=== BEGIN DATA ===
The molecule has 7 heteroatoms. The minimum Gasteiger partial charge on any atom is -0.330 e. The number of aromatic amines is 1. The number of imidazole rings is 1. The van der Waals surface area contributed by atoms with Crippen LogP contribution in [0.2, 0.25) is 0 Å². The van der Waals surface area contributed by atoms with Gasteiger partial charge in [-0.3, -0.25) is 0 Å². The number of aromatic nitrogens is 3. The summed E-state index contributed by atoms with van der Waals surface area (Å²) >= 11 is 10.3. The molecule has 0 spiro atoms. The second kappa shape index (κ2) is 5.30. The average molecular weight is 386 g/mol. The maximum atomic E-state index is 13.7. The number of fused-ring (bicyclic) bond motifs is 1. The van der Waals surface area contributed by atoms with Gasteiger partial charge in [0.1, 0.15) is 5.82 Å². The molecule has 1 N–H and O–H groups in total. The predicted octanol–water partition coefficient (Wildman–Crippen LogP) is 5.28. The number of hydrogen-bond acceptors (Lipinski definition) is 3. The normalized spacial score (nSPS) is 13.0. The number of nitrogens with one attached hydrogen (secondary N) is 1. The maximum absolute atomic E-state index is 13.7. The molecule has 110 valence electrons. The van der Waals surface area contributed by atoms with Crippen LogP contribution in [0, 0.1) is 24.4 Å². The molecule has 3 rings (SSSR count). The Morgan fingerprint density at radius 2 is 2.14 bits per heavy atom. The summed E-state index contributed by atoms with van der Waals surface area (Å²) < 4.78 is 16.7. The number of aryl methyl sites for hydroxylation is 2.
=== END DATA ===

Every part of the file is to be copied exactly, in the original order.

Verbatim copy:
The molecule has 7 heteroatoms. The minimum Gasteiger partial charge on any atom is -0.330 e. The number of aromatic amines is 1. The number of imidazole rings is 1. The van der Waals surface area contributed by atoms with Crippen LogP contribution in [0.2, 0.25) is 0 Å². The van der Waals surface area contributed by atoms with Gasteiger partial charge in [-0.3, -0.25) is 0 Å². The number of aromatic nitrogens is 3. The summed E-state index contributed by atoms with van der Waals surface area (Å²) >= 11 is 10.3. The molecule has 0 spiro atoms. The second kappa shape index (κ2) is 5.30. The average molecular weight is 386 g/mol. The maximum atomic E-state index is 13.7. The number of fused-ring (bicyclic) bond motifs is 1. The van der Waals surface area contributed by atoms with Gasteiger partial charge in [0.1, 0.15) is 5.82 Å². The molecule has 1 N–H and O–H groups in total. The predicted octanol–water partition coefficient (Wildman–Crippen LogP) is 5.28. The number of hydrogen-bond acceptors (Lipinski definition) is 3. The normalized spacial score (nSPS) is 13.0. The number of nitrogens with one attached hydrogen (secondary N) is 1. The maximum absolute atomic E-state index is 13.7. The molecule has 110 valence electrons. The van der Waals surface area contributed by atoms with Crippen LogP contribution in [0, 0.1) is 24.4 Å². The molecule has 3 rings (SSSR count). The Morgan fingerprint density at radius 2 is 2.14 bits per heavy atom. The summed E-state index contributed by atoms with van der Waals surface area (Å²) < 4.78 is 16.7. The number of aryl methyl sites for hydroxylation is 2.